A Muslim mob in Afghanistan's capital city, Kabul, recently stoned, then burned to death a woman with a history of mental illness after she was accused of burning a Koran.
According to a disturbing report from the BBC, the woman, who has not been identified, died after "hundreds of locals and passersby attacked her with stones and sticks" before setting her on fire.
"I heard noise, I went and people said that a woman is burning Koran. When I went closer I saw angry people shouting they want to kill the woman," and eyewitness told the news source.
"They beat her to death and then threw her on the river side and burned her. Firefighters later came and put out the fire and took the body."
Interior ministry spokesman Sediq Seddiqi said officials were not sure exactly what caused the incident, but the woman's parents said their daughter had suffered from mental illness for 16 years and had not intentionally burnt the Koran.
This disturbing murder is the first of its kind in Afghanistan; however, desecration of the Koran, or "blasphemy," is punishable by death or life imprisonment under neighboring Pakistan's anti-blasphemy law.
In November, a Muslim mob in Pakistan beat a Christian couple to death and threw their bodies into a brick kiln for allegedly ripping pages from a Koran. It was later discovered that the pair was actually murdered because their employer was angry at the couple, who he claimed owed him money.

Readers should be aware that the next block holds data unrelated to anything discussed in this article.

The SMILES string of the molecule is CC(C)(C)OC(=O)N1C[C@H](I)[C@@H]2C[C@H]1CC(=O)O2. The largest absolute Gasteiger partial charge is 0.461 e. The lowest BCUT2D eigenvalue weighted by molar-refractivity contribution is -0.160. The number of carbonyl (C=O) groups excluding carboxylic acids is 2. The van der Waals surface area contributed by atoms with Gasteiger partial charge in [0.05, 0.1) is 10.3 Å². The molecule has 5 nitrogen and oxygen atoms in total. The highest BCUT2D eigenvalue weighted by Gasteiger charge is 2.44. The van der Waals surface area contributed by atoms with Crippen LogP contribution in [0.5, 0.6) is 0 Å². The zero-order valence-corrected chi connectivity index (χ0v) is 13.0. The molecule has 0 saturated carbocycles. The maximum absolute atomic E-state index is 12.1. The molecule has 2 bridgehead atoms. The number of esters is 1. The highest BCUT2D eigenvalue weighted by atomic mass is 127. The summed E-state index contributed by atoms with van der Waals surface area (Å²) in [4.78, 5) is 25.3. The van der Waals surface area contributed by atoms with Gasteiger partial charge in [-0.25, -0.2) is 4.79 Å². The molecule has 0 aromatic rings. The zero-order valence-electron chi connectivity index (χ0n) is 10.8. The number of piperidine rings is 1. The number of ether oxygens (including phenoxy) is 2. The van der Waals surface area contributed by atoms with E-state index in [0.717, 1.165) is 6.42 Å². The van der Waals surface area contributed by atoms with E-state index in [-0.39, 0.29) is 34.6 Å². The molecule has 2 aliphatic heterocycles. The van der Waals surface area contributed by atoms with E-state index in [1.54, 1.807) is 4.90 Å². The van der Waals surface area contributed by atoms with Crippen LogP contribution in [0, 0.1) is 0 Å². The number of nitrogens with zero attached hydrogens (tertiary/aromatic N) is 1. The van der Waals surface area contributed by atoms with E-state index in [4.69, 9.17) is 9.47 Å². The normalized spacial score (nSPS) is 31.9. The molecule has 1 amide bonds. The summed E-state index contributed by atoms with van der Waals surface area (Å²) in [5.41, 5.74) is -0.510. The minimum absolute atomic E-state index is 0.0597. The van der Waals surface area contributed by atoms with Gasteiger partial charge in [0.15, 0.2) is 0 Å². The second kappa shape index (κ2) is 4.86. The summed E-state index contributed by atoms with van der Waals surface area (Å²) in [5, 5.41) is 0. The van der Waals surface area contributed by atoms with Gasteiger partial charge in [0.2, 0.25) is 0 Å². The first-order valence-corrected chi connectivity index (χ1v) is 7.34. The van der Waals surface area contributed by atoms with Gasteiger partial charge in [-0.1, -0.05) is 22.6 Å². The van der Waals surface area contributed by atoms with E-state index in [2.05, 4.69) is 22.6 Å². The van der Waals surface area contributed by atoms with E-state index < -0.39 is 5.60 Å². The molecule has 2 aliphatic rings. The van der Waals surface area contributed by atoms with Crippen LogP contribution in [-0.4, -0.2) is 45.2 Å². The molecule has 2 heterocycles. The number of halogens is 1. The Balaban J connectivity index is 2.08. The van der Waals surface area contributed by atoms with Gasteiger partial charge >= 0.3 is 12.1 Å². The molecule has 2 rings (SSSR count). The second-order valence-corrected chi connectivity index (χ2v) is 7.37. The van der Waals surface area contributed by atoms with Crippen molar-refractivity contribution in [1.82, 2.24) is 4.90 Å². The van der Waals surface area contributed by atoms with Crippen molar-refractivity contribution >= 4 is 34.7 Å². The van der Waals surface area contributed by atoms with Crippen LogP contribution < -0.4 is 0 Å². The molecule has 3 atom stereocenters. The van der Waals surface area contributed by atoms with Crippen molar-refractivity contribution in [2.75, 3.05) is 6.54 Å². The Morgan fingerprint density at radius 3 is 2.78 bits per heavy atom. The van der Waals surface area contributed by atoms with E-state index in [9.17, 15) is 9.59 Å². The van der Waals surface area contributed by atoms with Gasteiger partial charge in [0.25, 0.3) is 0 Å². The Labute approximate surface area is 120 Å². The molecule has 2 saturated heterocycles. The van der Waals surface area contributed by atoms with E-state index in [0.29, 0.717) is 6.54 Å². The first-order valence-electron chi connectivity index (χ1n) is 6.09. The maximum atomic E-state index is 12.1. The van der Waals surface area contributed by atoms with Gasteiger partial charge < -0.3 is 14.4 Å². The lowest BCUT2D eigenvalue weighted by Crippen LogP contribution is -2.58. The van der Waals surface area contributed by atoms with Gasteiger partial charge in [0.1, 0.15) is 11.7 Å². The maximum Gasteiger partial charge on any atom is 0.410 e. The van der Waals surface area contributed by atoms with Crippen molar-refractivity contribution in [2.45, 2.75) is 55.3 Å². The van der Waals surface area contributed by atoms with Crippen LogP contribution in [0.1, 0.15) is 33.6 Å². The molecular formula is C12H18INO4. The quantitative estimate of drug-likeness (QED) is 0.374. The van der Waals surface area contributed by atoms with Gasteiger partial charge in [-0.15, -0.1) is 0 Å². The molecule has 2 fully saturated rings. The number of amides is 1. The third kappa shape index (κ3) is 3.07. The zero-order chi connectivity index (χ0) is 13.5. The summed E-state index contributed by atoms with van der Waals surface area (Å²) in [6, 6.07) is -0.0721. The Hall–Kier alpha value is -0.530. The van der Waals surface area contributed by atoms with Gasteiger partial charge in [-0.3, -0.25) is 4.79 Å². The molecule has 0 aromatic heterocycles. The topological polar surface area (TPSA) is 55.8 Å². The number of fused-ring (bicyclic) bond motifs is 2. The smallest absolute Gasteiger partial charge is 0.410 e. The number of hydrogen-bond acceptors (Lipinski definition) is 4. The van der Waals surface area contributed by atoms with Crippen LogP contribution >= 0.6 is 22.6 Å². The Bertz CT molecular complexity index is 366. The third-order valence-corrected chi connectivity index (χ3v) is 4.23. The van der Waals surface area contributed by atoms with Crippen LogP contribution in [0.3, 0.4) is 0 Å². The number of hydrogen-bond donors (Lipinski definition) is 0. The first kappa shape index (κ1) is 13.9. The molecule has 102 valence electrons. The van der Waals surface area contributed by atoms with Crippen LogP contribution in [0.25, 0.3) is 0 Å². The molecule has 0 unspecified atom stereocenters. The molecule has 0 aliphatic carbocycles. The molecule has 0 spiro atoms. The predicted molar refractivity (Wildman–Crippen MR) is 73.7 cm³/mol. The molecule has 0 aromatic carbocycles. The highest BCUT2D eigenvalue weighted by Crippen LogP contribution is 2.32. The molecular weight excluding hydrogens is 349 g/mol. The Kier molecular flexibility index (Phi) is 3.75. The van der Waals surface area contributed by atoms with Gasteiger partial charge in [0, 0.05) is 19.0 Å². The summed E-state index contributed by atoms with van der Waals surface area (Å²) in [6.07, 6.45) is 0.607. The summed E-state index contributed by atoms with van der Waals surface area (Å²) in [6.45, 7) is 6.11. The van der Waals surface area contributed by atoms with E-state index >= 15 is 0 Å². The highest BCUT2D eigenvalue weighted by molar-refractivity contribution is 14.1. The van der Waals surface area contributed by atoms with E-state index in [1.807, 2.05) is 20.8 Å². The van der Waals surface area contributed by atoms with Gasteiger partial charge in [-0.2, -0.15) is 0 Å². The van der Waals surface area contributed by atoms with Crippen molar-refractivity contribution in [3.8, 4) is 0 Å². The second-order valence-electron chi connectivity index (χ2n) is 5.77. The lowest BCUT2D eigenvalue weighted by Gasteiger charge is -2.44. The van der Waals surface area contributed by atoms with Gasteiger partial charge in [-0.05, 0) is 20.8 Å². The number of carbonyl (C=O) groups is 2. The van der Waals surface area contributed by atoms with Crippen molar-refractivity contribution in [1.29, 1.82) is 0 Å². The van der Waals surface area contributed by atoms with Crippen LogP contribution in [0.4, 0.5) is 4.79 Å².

Less than a month earlier, a Pakistani court upheld the death penalty for Asia Bibi, a Christian woman convicted of blasphemy in 2010 after she was found guilty of making derogatory remarks about the Prophet Mohammed during an argument with a Muslim woman.
Human Rights Watch's Phelim Kine has said Pakistan's blasphemy laws are often used to target religious minorities and are "all too often manipulated to seek personal disputes."
"Asia Bibi's case is an example of how Pakistan's vaguely worded blasphemy law has led to discrimination, persecution and murder since its imposition almost three decades ago," Kine told CNN.
David Griffiths, Amnesty International's deputy Asia Pacific director, added that blasphemy laws are often used to settle personal vendettas, both against members of minority religious groups and Muslims, while individuals facing charges are frequently targeted in mob violence.
"Those who speak out against the laws face terrible reprisals. However, the blasphemy laws violate international law and must be repealed or reformed immediately to meet international standards," he said.
According to BBC News, "scores" of Christians have been found guilty of desecrating the Koran or of blasphemy since 1990.